So yes, I miss the song of many voices in politics. It doesn't have to be a harmony and it certainly doesn't have to end in some state in which everybody holds hands and agrees. It's more complicated and richer than the melodies (he-said-he-said) most press gives us these days.

Could it be done on blogs? I'm not sure. The maximum desirable length of a blog post appears to be shrinking all the time.

Yes, We Have No Tomatoes Today

Because tomatoes these days might give you salmonella. What with the recent spinach scare and the scare about pet food from China and on and on, it's hard not marvel at the inventiveness of the unregulated markets in these fields. We get so much at such a low price! Too bad that we get some things we don't want, because the incentive to keep costs low also opens up interesting avenues for saving a cent off there, a penny off here, by replacing safe but expensive ingredients with something cheaper or by not taking certain hygienic precautions which cost time and money.

It's all fun and games, in the manner of markets with incomplete information. Consumers can't check tomatoes for salmonella bacteria or pet food or medications for possibly poisonous substances. Well, they could if each consumer bought a small home laboratory and learned how to use it. But that's a very expensive way of guaranteeing safety in the food and medicine markets.

What's cheaper, then? Perhaps it just might be that old bugbear: government regulation. Even the Bush administration now seems to think so. Otherwise it would be hard to know why suddenly the idea of getting rid of FDA workers and labs has lost its lustre:

Two days after announcing a large-scale recall of raw tomatoes, the Bush administration asked Congress on Monday to give the Food and Drug Administration an additional $275 million in next year's budget to help improve the safety of the nation's food supply.

"I would like to once again strongly urge Congress to act quickly to enhance the safety of food and medical products," said Health and Human Services Secretary Michael O. Leavitt in an evening conference call with reporters.

With the added money, the F.D.A. would open offices in China, India and Central America and provide more inspections of food and medical products, Mr. Leavitt said. The agency would also hire another 490 people in addition to hires the agency already planned.

"We'll be able to expand the total workforce by 1,500 people, or 15 percent growth," the food and drug commissioner, Andrew C. von Eschenbach, said.

This is a 180 degree turn from positions this administration took just a few years ago. Remarkable.

Perhaps a tomato salad to celebrate?

Monday, June 09, 2008

The Terrorist Fist Jab

It's a silly, silly thing, having to do with a right-wing television person's reaction to this picture of the Obamas:

Here's where the "terrorist fist jab" enters the game:

Teasing a segment on the "gesture everyone seems to interpret differently," Fox News' E.D. Hill said: "A fist bump? A pound? A terrorist fist jab? ... We'll show you some interesting body communication and find out what it really says." In the ensuing discussion with a "body language expert," Hill referred to the "Michelle and Barack Obama fist bump or fist pound," but at no point did she explain her earlier reference to "a terrorist fist jab."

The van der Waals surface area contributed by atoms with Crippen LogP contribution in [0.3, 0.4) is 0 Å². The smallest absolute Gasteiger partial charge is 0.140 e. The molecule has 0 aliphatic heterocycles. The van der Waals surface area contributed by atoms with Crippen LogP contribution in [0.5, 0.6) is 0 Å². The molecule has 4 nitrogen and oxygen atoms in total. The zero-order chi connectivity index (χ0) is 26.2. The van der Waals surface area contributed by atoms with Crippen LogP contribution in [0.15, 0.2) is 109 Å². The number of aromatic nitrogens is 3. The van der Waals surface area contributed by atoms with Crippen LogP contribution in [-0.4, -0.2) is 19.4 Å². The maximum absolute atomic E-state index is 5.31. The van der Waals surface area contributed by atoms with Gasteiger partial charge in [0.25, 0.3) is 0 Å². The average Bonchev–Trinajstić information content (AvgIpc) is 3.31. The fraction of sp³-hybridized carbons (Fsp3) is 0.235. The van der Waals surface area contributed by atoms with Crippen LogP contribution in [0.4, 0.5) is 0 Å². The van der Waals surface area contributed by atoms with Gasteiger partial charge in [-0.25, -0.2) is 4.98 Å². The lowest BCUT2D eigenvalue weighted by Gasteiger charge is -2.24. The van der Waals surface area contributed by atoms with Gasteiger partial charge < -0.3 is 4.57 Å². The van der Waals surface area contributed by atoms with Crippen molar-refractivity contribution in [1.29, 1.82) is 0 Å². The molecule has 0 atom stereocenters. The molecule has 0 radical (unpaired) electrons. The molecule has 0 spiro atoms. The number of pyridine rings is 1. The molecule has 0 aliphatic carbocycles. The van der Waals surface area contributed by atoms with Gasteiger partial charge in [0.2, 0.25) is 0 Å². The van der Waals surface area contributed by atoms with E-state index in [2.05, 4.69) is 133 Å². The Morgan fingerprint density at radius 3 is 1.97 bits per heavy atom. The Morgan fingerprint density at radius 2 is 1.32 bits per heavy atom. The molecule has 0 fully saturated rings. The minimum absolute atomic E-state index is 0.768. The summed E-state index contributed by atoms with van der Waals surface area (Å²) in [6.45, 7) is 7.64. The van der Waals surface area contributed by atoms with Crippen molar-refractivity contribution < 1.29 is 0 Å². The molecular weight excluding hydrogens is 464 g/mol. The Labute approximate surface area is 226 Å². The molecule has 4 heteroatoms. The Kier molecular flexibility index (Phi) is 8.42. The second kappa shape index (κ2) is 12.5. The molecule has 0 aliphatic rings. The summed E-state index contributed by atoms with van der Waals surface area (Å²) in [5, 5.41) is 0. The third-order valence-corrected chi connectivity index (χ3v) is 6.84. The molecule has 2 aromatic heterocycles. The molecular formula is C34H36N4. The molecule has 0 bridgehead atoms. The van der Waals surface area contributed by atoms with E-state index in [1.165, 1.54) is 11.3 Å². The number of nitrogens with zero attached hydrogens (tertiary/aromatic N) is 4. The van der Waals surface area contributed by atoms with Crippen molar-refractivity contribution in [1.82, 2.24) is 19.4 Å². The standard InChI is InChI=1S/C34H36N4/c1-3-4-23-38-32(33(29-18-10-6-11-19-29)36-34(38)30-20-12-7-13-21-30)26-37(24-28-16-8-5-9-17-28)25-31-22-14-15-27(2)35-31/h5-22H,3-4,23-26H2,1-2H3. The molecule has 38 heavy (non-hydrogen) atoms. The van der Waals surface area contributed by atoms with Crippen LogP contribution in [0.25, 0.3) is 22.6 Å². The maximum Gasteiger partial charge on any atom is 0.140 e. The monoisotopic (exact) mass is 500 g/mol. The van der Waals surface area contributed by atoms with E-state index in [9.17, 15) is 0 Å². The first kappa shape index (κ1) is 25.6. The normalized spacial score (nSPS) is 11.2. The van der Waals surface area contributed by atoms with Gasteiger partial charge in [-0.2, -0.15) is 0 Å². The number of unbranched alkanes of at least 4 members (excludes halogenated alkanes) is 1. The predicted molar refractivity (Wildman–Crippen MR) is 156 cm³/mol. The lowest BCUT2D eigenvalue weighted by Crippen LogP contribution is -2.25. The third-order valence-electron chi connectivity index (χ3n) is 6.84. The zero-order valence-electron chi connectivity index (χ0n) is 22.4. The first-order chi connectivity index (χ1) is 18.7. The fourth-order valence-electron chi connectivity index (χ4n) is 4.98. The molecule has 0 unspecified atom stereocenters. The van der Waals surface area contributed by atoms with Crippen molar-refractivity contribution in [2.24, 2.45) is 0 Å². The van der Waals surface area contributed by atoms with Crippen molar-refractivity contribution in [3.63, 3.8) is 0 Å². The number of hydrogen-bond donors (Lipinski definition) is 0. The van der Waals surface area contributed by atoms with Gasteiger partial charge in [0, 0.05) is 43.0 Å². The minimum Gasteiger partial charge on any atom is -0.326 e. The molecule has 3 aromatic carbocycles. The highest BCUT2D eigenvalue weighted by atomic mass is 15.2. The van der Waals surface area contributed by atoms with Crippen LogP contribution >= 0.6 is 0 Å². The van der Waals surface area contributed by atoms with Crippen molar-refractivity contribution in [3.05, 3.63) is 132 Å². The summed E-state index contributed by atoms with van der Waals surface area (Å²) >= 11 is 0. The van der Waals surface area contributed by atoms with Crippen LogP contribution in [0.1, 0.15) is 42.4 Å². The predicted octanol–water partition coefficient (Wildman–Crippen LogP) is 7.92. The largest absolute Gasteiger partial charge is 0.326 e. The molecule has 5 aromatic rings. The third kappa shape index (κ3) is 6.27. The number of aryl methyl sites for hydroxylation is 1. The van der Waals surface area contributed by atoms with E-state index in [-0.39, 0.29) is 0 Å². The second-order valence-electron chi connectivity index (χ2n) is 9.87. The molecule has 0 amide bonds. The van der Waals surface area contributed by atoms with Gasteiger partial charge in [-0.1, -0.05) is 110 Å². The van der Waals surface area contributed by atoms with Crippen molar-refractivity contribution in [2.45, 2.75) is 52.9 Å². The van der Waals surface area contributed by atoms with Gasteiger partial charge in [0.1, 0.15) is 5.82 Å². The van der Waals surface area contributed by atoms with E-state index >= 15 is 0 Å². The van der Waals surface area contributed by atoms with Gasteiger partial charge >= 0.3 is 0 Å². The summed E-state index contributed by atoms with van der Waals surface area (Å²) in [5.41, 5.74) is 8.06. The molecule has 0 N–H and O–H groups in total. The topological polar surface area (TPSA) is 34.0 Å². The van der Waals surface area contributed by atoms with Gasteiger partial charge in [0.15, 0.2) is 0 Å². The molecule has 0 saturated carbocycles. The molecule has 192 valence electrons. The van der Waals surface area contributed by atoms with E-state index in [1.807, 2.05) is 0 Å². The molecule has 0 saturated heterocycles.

See how the memes are being forwarded? In any case, that gesture, whatever it might be, has been used by George The Elder (from Phillybits via Eschaton):

Much ado about nothing, but also a way to forward that idea of Obama as a Manchurian candidate. In any case, anyone who has done boxing might point out that those are not jabs.

Even More On Health Insurance

Recently I suffered a week or so of nightly migraines. When I was thinking about going to see a doctor (because of the sudden increased frequency) I got really scared, and the scariness was not the idea that I might have a brain tumor (though that thought passed my pained mind, too): It was the fear that nothing unusual was found to be wrong but that I'd be left with such enormous bills for all the tests and the reading of those tests and the rent of the rooms in which those tests are performed that I couldn't cope with my other financial obligations over this summer.

And yes, I do have insurance, and yes, I'm not among the poor. But the prices of health care services run in thousands, not in hundreds, where I live, and the insurance always seems to reserve the right to decide that I wasn't, after all, insured for this or that specific example, not to mention the covering of only "customary and usual charges", as opposed to the actual charges being made.

All this means that I don't feel insured. It may well be the case that all of those costs would have been covered by the insurer. That I don't trust that is because of my past experiences.

But the fundamental point of insurance is the idea of turning the risk of a large expense into a known but much smaller expense. The more we tinker with the system to change that the less insured, more unsafe, people feel.

On Mandates in Health Insurance

Barack Obama's health insurance proposal includes mandates for children, meaning that all children must have health insurance, but no mandates for adults. The reason why the latter are missing is probably that people don't like the idea of the government telling them what to do. The seat belt debate a decade ago went along those lines, too: Why should the government be able to determine if I buckle up inside my own car?

I can sympathize with that. But there's an intricate problem in any health insurance proposal which includes these two things:
a) no individual mandates
b) no denying insurance based on pre-existing conditions